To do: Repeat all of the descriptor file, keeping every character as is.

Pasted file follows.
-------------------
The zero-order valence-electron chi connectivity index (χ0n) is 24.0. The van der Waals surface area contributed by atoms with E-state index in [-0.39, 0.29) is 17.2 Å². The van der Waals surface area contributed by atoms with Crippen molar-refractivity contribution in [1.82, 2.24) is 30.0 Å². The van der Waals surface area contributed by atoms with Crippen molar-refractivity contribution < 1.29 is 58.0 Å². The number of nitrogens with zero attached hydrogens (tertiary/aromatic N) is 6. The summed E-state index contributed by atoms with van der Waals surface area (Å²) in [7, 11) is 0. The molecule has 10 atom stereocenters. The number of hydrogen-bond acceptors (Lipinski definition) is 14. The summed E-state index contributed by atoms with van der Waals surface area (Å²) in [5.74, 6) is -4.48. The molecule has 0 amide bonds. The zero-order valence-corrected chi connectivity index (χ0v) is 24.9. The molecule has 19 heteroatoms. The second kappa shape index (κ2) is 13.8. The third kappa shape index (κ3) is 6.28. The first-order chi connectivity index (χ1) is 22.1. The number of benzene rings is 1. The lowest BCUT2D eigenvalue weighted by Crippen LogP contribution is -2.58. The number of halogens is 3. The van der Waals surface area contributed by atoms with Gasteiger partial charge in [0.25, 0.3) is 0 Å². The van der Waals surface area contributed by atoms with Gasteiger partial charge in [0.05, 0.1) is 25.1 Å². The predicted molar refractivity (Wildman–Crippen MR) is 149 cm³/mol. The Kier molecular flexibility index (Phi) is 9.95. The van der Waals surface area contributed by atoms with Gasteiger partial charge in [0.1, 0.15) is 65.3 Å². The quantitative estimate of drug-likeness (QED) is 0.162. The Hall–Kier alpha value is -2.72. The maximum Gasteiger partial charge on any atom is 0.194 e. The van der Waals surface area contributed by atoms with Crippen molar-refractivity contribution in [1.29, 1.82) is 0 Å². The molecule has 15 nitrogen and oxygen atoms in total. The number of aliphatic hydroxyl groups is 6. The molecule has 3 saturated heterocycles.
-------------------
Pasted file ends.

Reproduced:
The zero-order valence-electron chi connectivity index (χ0n) is 24.0. The van der Waals surface area contributed by atoms with E-state index in [-0.39, 0.29) is 17.2 Å². The van der Waals surface area contributed by atoms with Crippen molar-refractivity contribution in [1.82, 2.24) is 30.0 Å². The van der Waals surface area contributed by atoms with Crippen molar-refractivity contribution < 1.29 is 58.0 Å². The number of nitrogens with zero attached hydrogens (tertiary/aromatic N) is 6. The summed E-state index contributed by atoms with van der Waals surface area (Å²) in [7, 11) is 0. The molecule has 10 atom stereocenters. The number of hydrogen-bond acceptors (Lipinski definition) is 14. The summed E-state index contributed by atoms with van der Waals surface area (Å²) in [5.74, 6) is -4.48. The molecule has 0 amide bonds. The zero-order valence-corrected chi connectivity index (χ0v) is 24.9. The molecule has 19 heteroatoms. The second kappa shape index (κ2) is 13.8. The third kappa shape index (κ3) is 6.28. The first-order chi connectivity index (χ1) is 22.1. The number of benzene rings is 1. The lowest BCUT2D eigenvalue weighted by Crippen LogP contribution is -2.58. The number of halogens is 3. The van der Waals surface area contributed by atoms with Gasteiger partial charge in [0.25, 0.3) is 0 Å². The van der Waals surface area contributed by atoms with Gasteiger partial charge in [0.05, 0.1) is 25.1 Å². The predicted molar refractivity (Wildman–Crippen MR) is 149 cm³/mol. The Kier molecular flexibility index (Phi) is 9.95. The van der Waals surface area contributed by atoms with Gasteiger partial charge in [0.1, 0.15) is 65.3 Å². The quantitative estimate of drug-likeness (QED) is 0.162. The Hall–Kier alpha value is -2.72. The maximum Gasteiger partial charge on any atom is 0.194 e. The van der Waals surface area contributed by atoms with Crippen molar-refractivity contribution in [1.29, 1.82) is 0 Å². The molecule has 15 nitrogen and oxygen atoms in total. The number of aliphatic hydroxyl groups is 6. The molecule has 3 saturated heterocycles.